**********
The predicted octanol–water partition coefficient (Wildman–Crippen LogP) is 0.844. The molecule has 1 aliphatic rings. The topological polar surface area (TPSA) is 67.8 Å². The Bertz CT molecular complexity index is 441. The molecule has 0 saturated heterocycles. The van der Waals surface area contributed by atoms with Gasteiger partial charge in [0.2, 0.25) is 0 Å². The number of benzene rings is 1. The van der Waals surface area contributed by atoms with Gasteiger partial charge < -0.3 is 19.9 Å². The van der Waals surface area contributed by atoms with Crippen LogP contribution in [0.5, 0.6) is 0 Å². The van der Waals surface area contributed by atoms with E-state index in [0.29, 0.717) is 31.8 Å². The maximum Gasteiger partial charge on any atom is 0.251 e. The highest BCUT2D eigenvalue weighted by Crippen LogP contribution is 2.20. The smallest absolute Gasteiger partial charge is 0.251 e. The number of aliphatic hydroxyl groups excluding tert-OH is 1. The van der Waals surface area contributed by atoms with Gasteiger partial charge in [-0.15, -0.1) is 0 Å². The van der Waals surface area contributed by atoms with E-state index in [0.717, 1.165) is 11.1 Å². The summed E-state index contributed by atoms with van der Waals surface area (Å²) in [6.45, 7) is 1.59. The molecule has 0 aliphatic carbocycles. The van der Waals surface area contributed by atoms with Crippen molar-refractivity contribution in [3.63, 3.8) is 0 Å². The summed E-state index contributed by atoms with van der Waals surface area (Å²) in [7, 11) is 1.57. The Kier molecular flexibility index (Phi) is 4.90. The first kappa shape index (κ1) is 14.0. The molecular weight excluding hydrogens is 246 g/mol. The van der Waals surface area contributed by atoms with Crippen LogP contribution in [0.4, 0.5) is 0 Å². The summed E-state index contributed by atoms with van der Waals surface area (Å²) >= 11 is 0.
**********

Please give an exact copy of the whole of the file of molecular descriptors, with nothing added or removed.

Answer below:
The predicted octanol–water partition coefficient (Wildman–Crippen LogP) is 0.844. The molecule has 1 aliphatic rings. The topological polar surface area (TPSA) is 67.8 Å². The Bertz CT molecular complexity index is 441. The molecule has 0 saturated heterocycles. The van der Waals surface area contributed by atoms with Gasteiger partial charge in [0.2, 0.25) is 0 Å². The number of benzene rings is 1. The van der Waals surface area contributed by atoms with Gasteiger partial charge < -0.3 is 19.9 Å². The van der Waals surface area contributed by atoms with Crippen LogP contribution in [0.5, 0.6) is 0 Å². The van der Waals surface area contributed by atoms with E-state index in [0.29, 0.717) is 31.8 Å². The maximum Gasteiger partial charge on any atom is 0.251 e. The highest BCUT2D eigenvalue weighted by Crippen LogP contribution is 2.20. The smallest absolute Gasteiger partial charge is 0.251 e. The number of aliphatic hydroxyl groups excluding tert-OH is 1. The van der Waals surface area contributed by atoms with Gasteiger partial charge in [-0.15, -0.1) is 0 Å². The van der Waals surface area contributed by atoms with E-state index in [0.717, 1.165) is 11.1 Å². The summed E-state index contributed by atoms with van der Waals surface area (Å²) in [6.45, 7) is 1.59. The molecule has 0 aliphatic carbocycles. The van der Waals surface area contributed by atoms with Crippen molar-refractivity contribution in [3.63, 3.8) is 0 Å². The summed E-state index contributed by atoms with van der Waals surface area (Å²) in [7, 11) is 1.57. The Kier molecular flexibility index (Phi) is 4.90. The first kappa shape index (κ1) is 14.0. The molecular weight excluding hydrogens is 246 g/mol. The van der Waals surface area contributed by atoms with Crippen LogP contribution in [0.4, 0.5) is 0 Å². The summed E-state index contributed by atoms with van der Waals surface area (Å²) >= 11 is 0.